MDRO Infections in Patients with Neutropenic Fever

Share this content:
Fever is a common symptom for patients with cancer who have neutropenia.
Fever is a common symptom for patients with cancer who have neutropenia.

Patients with cancer who are receiving chemotherapy and subsequently develop neutropenia commonly experience fevers, especially those with hematological malignancies (more than 80%) compared with those with solid cancers (10% to 15%).1

Definitions vary between guidelines and institutions, however a common definition of neutropenia is an absolute neutrophil count (ANC) less than 1,500 cells/µL with severe or profound neutropenia defined as ANC less than 500 cells/µL.1

It is often difficult to discern whether or not neutropenic fevers are infectious in etiology, as many of these patients are inherently immunosuppressed and may not manifest the typical clinical symptoms associated with an infection. During a hospital stay, blood cultures are frequently drawn when the neutropenic patient has a documented fever 100.4ºF or higher.

However, less than 25% of these patients will actually be bacteremic and less than 30% will have a documented infectious source.1 The most common sources of infection include the lung, skin, urinary tract, and gastrointestinal tract.

When bacterial sources are isolated, both gram positive and gram negative organisms have been identified. Gram positive isolates are typically more common and include Streptococcus, Enterococcus, Staphylococcus aureus, and coagulase-negative staph.

RELATED: International Panel Creates Management Guideline for Pediatric Fever, Neutropenia

Gram negative bacteria are less common but the most lethal and include Pseudomonas, Klebsiella, E coli, Acinetobacter, and Enterobacter. As the over-utilization of antiobiotics has become relatively common (both as inpatients and outpatients), many of these bacteria have developed resistance mechanisms rendering many antibiotics ineffective.2

There are variations in the definition of what exactly a multidrug resistant organism (MDRO) is, however the Centers for Disease Control and Prevention defines MDROs as “microorganisms, predominantly bacteria, that are resistant to one or more classes of antimicrobial agents.”3 

Examples of MDROs include methicillin-resistant staph aureus (MRSA), vancomycin-resistant enterococcus, extended spectrum beta-lactamase (ESBL)-producing Klebsiella and E coli, and carbapenemase-producing organisms such as Klebsiella pneumoniae carbapenemase (KPC).

When evaluating a patient with neutropenic fever for a possible MDRO infection, several factors should be considered. A thorough physical exam should be completed and common sources of infection should be ruled out. All foreign objects including central venous catheters, IV lines, peripherally inserted central catheters (PICC), urinary catheters and feeding tubes should be closely inspected and removed as soon as clinically possible. 

Within a hospital or community, it is important to review the most common pathogens along with the corresponding antibiogram. A patient's prior antiobiotic use and cultures should be reviewed in order to search for the development of any potential resistance patterns.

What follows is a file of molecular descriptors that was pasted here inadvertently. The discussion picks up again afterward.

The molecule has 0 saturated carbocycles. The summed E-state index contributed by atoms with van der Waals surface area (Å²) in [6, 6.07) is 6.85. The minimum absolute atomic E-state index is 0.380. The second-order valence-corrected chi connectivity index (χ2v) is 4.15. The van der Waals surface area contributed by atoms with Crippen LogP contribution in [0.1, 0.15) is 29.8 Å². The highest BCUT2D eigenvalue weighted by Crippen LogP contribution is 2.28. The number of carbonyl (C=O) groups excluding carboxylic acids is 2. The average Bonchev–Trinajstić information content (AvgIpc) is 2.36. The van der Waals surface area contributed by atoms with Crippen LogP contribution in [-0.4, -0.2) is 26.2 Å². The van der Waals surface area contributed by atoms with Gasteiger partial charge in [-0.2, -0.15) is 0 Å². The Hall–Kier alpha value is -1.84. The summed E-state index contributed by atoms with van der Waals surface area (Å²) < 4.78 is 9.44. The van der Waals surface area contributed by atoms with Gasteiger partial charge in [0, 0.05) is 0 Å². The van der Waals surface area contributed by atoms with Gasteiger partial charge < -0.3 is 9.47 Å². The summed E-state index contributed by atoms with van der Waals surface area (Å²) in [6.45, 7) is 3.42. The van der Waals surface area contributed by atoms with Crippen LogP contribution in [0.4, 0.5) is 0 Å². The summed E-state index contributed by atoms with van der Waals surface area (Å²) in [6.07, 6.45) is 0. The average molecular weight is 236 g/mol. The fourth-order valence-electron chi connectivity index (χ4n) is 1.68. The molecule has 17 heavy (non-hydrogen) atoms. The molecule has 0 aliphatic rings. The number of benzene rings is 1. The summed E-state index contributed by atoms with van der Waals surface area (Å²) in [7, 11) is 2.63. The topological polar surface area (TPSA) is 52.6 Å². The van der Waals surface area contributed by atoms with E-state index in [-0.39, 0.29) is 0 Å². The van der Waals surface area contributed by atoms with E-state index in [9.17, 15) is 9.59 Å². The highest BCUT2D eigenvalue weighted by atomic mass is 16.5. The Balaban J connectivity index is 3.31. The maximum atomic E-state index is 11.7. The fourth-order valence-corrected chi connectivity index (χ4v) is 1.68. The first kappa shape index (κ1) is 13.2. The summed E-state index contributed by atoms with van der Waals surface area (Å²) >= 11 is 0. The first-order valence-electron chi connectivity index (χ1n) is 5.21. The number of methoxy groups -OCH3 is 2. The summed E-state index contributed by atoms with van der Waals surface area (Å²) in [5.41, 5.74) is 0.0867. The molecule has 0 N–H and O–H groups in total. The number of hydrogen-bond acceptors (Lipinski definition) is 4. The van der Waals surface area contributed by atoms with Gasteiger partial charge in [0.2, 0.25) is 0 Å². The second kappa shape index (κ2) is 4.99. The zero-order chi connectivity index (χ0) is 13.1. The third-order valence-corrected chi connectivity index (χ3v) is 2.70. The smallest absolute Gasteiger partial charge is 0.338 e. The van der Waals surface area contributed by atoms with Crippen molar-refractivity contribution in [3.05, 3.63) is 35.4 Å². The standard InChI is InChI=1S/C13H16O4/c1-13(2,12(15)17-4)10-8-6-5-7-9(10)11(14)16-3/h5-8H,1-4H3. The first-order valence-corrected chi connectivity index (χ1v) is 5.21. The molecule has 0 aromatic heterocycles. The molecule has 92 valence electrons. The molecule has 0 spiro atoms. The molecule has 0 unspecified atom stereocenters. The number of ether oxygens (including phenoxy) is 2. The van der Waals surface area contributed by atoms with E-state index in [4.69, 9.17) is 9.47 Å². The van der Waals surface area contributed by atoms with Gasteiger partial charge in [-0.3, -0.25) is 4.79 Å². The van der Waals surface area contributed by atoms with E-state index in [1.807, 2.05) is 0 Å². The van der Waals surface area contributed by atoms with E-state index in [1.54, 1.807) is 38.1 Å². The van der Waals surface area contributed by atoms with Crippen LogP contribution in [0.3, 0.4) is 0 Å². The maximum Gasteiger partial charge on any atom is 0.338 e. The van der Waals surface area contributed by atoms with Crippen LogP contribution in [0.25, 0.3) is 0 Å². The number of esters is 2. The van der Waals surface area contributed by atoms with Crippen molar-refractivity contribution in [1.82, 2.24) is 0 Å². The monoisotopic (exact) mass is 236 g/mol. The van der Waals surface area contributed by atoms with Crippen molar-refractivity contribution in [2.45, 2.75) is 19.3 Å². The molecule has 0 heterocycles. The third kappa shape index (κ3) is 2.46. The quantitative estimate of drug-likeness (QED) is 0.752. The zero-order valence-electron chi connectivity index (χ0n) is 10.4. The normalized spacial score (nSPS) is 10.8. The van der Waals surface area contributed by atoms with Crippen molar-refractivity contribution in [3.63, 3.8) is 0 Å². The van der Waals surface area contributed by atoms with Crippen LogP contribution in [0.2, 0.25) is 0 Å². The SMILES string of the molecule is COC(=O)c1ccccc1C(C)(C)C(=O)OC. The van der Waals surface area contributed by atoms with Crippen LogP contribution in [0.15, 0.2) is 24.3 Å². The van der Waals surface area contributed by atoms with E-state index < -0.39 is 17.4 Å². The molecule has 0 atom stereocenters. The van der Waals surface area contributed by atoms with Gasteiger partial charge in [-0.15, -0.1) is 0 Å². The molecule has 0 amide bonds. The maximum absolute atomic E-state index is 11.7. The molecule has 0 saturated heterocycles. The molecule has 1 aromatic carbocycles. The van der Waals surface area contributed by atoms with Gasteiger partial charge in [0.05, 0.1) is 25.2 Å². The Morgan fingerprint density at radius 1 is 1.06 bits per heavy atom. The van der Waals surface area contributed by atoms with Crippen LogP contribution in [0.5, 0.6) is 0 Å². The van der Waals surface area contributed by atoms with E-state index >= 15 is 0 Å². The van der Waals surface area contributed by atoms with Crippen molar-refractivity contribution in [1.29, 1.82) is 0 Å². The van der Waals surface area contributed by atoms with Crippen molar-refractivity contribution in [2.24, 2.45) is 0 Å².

Protective gowns and gloves can be utilized if there is a possibility of coming in contact with MDROs. In addition, proper hand-washing techniques can be used instead of alcohol-based antiseptics.

RELATED: Fever of Unknown Origin

As many patients with neutropenic fever will not have positive blood cultures, the choice of antibiotics to combat potential MDROs can be challenging. In general, the following antibiotics should be considered when a specific MDRO is suspected: MRSA (vancomycin, linezolid, daptomycin), VRE (linezolid, daptomycin), ESBLs (carbapenems), Carbapenemase-producing organisms (tigecycline, polymyxin-colistin).1

This list is not exhaustive nor does it address the most appropriate antibiotic for the type of infection suspected, therefore the antibiotic choice must be tailored to the patient's clinical scenario.

References

  1. Freifeld AG, Bow EJ, Sepkowitz KA, et al. Clinical practice guideline for the use of antimicrobial agents in neutropenic patients with cancer: 2010 update by the infectious diseases society of america. Clin Infect Dis. 2011;52(4):e56-e93.
  2. Oliveira AL, de Souza M, Carvalho-Dias VM, et al. Epidemiology of bacteremia and factors associated with multi-drug-resistant gram-negative bacteremia in hematopoietic stem cell transplant recipients. Bone Marrow Transplant. 2007;39:775-781.
  3. Siegel JD, Rhinehart E, Jackson M, et al. Management of Multidrug-Resistant Organisms in Healthcare Settings, 2006. Am J Infect Control. 2007;35(10 Suppl 2):S165-S193.

Related Resources

You must be a registered member of Cancer Therapy Advisor to post a comment.

Sign Up for Free e-newsletters



Regimen and Drug Listings

GET FULL LISTINGS OF TREATMENT Regimens and Drug INFORMATION

Bone Cancer Regimens Drugs
Brain Cancer Regimens Drugs
Breast Cancer Regimens Drugs
Endocrine Cancer Regimens Drugs
Gastrointestinal Cancer Regimens Drugs
Gynecologic Cancer Regimens Drugs
Head and Neck Cancer Regimens Drugs
Hematologic Cancer Regimens Drugs
Lung Cancer Regimens Drugs
Other Cancers Regimens
Prostate Cancer Regimens Drugs
Rare Cancers Regimens
Renal Cell Carcinoma Regimens Drugs
Skin Cancer Regimens Drugs
Urologic Cancers Regimens Drugs